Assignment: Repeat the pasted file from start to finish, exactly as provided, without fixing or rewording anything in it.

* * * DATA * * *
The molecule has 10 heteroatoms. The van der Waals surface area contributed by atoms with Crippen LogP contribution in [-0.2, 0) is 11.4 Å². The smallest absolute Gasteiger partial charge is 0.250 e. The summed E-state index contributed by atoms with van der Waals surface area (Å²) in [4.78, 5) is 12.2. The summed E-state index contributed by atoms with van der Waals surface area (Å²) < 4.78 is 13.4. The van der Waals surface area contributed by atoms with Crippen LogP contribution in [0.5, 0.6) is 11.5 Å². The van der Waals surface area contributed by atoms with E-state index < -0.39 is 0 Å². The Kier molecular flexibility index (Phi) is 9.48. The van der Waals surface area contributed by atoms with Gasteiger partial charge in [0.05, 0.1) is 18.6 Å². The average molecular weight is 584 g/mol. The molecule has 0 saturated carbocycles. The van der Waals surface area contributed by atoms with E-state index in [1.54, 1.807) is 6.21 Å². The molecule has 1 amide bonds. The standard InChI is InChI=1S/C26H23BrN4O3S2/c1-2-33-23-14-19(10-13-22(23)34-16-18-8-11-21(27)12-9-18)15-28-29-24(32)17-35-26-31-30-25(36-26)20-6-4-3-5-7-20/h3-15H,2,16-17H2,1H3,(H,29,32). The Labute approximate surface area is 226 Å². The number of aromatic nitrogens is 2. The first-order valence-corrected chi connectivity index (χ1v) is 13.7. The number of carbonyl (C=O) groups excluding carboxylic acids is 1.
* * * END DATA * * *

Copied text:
The molecule has 10 heteroatoms. The van der Waals surface area contributed by atoms with Crippen LogP contribution in [-0.2, 0) is 11.4 Å². The smallest absolute Gasteiger partial charge is 0.250 e. The summed E-state index contributed by atoms with van der Waals surface area (Å²) in [4.78, 5) is 12.2. The summed E-state index contributed by atoms with van der Waals surface area (Å²) < 4.78 is 13.4. The van der Waals surface area contributed by atoms with Crippen LogP contribution in [0.5, 0.6) is 11.5 Å². The van der Waals surface area contributed by atoms with E-state index < -0.39 is 0 Å². The Kier molecular flexibility index (Phi) is 9.48. The van der Waals surface area contributed by atoms with Gasteiger partial charge in [0.05, 0.1) is 18.6 Å². The average molecular weight is 584 g/mol. The molecule has 0 saturated carbocycles. The van der Waals surface area contributed by atoms with E-state index in [1.54, 1.807) is 6.21 Å². The molecule has 1 amide bonds. The standard InChI is InChI=1S/C26H23BrN4O3S2/c1-2-33-23-14-19(10-13-22(23)34-16-18-8-11-21(27)12-9-18)15-28-29-24(32)17-35-26-31-30-25(36-26)20-6-4-3-5-7-20/h3-15H,2,16-17H2,1H3,(H,29,32). The Labute approximate surface area is 226 Å². The number of aromatic nitrogens is 2. The first-order valence-corrected chi connectivity index (χ1v) is 13.7. The number of carbonyl (C=O) groups excluding carboxylic acids is 1.